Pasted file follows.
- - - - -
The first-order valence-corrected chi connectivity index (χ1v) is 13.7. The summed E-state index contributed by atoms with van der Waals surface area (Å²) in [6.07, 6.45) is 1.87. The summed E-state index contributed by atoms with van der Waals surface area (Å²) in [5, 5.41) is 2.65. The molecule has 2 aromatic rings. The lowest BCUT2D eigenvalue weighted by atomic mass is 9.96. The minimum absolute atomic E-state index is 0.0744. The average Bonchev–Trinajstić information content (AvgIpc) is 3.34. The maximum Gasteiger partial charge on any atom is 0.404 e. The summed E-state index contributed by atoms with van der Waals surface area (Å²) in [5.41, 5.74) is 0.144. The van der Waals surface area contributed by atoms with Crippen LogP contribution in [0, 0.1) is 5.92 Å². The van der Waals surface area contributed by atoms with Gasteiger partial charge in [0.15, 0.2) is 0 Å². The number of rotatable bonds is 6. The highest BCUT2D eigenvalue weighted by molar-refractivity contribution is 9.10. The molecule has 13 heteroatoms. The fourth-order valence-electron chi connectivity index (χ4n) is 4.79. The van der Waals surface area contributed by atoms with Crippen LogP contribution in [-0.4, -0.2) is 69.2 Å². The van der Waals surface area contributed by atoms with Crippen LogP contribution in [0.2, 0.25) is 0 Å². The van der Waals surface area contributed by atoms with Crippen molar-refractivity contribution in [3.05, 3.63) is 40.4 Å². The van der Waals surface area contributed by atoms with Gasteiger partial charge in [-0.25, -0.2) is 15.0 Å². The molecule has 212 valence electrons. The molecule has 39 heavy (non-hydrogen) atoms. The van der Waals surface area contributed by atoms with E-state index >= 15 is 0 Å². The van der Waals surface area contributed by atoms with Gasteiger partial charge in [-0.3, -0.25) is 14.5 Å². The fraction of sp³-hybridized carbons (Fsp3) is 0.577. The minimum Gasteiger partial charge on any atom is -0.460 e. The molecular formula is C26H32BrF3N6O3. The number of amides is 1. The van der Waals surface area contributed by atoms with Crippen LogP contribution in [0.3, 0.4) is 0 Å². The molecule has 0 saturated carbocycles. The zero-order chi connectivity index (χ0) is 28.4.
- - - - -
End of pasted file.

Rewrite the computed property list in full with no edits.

The first-order valence-corrected chi connectivity index (χ1v) is 13.7. The summed E-state index contributed by atoms with van der Waals surface area (Å²) in [6.07, 6.45) is 1.87. The summed E-state index contributed by atoms with van der Waals surface area (Å²) in [5, 5.41) is 2.65. The molecule has 2 aromatic rings. The lowest BCUT2D eigenvalue weighted by atomic mass is 9.96. The minimum absolute atomic E-state index is 0.0744. The average Bonchev–Trinajstić information content (AvgIpc) is 3.34. The maximum Gasteiger partial charge on any atom is 0.404 e. The summed E-state index contributed by atoms with van der Waals surface area (Å²) in [5.41, 5.74) is 0.144. The van der Waals surface area contributed by atoms with Crippen LogP contribution in [0, 0.1) is 5.92 Å². The van der Waals surface area contributed by atoms with Gasteiger partial charge in [0.15, 0.2) is 0 Å². The number of rotatable bonds is 6. The highest BCUT2D eigenvalue weighted by molar-refractivity contribution is 9.10. The molecule has 13 heteroatoms. The fourth-order valence-electron chi connectivity index (χ4n) is 4.79. The van der Waals surface area contributed by atoms with Crippen LogP contribution in [-0.4, -0.2) is 69.2 Å². The van der Waals surface area contributed by atoms with Crippen LogP contribution in [0.2, 0.25) is 0 Å². The van der Waals surface area contributed by atoms with Crippen molar-refractivity contribution in [3.05, 3.63) is 40.4 Å². The van der Waals surface area contributed by atoms with Gasteiger partial charge in [-0.25, -0.2) is 15.0 Å². The molecule has 212 valence electrons. The molecule has 39 heavy (non-hydrogen) atoms. The van der Waals surface area contributed by atoms with E-state index >= 15 is 0 Å². The van der Waals surface area contributed by atoms with Gasteiger partial charge in [-0.3, -0.25) is 14.5 Å². The fraction of sp³-hybridized carbons (Fsp3) is 0.577. The minimum Gasteiger partial charge on any atom is -0.460 e. The molecular formula is C26H32BrF3N6O3. The number of amides is 1. The van der Waals surface area contributed by atoms with Crippen LogP contribution in [0.3, 0.4) is 0 Å². The molecule has 0 saturated carbocycles. The zero-order chi connectivity index (χ0) is 28.4.